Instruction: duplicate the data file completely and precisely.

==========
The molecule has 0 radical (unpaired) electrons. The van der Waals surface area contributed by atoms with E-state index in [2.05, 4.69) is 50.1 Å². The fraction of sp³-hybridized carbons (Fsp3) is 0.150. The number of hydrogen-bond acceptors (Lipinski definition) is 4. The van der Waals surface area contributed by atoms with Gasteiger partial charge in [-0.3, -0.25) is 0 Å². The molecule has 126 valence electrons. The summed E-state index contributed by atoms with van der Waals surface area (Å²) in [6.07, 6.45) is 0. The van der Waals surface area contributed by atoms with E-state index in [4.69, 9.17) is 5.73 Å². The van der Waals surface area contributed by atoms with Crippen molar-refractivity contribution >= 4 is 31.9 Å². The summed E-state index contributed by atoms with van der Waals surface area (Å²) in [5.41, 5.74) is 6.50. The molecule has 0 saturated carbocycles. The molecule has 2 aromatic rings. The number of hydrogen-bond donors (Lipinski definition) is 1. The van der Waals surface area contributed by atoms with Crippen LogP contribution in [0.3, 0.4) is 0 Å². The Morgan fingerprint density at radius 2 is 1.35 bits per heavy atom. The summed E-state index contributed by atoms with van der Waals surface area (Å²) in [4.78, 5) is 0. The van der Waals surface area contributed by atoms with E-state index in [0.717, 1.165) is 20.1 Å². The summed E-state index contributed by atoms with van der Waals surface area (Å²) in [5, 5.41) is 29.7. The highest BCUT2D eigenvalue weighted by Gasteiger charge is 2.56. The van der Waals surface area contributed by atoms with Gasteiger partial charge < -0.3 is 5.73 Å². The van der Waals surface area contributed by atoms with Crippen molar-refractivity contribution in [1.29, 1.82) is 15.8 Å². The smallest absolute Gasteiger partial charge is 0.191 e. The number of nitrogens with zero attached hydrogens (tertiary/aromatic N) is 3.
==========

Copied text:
The molecule has 0 radical (unpaired) electrons. The van der Waals surface area contributed by atoms with E-state index in [2.05, 4.69) is 50.1 Å². The fraction of sp³-hybridized carbons (Fsp3) is 0.150. The number of hydrogen-bond acceptors (Lipinski definition) is 4. The van der Waals surface area contributed by atoms with Gasteiger partial charge in [-0.3, -0.25) is 0 Å². The molecule has 126 valence electrons. The summed E-state index contributed by atoms with van der Waals surface area (Å²) in [6.07, 6.45) is 0. The van der Waals surface area contributed by atoms with E-state index in [4.69, 9.17) is 5.73 Å². The van der Waals surface area contributed by atoms with Crippen molar-refractivity contribution >= 4 is 31.9 Å². The summed E-state index contributed by atoms with van der Waals surface area (Å²) in [5.41, 5.74) is 6.50. The molecule has 0 saturated carbocycles. The molecule has 2 aromatic rings. The number of hydrogen-bond donors (Lipinski definition) is 1. The van der Waals surface area contributed by atoms with Crippen LogP contribution in [0.3, 0.4) is 0 Å². The Morgan fingerprint density at radius 2 is 1.35 bits per heavy atom. The summed E-state index contributed by atoms with van der Waals surface area (Å²) in [4.78, 5) is 0. The van der Waals surface area contributed by atoms with E-state index in [0.717, 1.165) is 20.1 Å². The summed E-state index contributed by atoms with van der Waals surface area (Å²) in [5, 5.41) is 29.7. The highest BCUT2D eigenvalue weighted by Gasteiger charge is 2.56. The van der Waals surface area contributed by atoms with Gasteiger partial charge < -0.3 is 5.73 Å². The van der Waals surface area contributed by atoms with Crippen molar-refractivity contribution in [1.29, 1.82) is 15.8 Å². The smallest absolute Gasteiger partial charge is 0.191 e. The number of nitrogens with zero attached hydrogens (tertiary/aromatic N) is 3.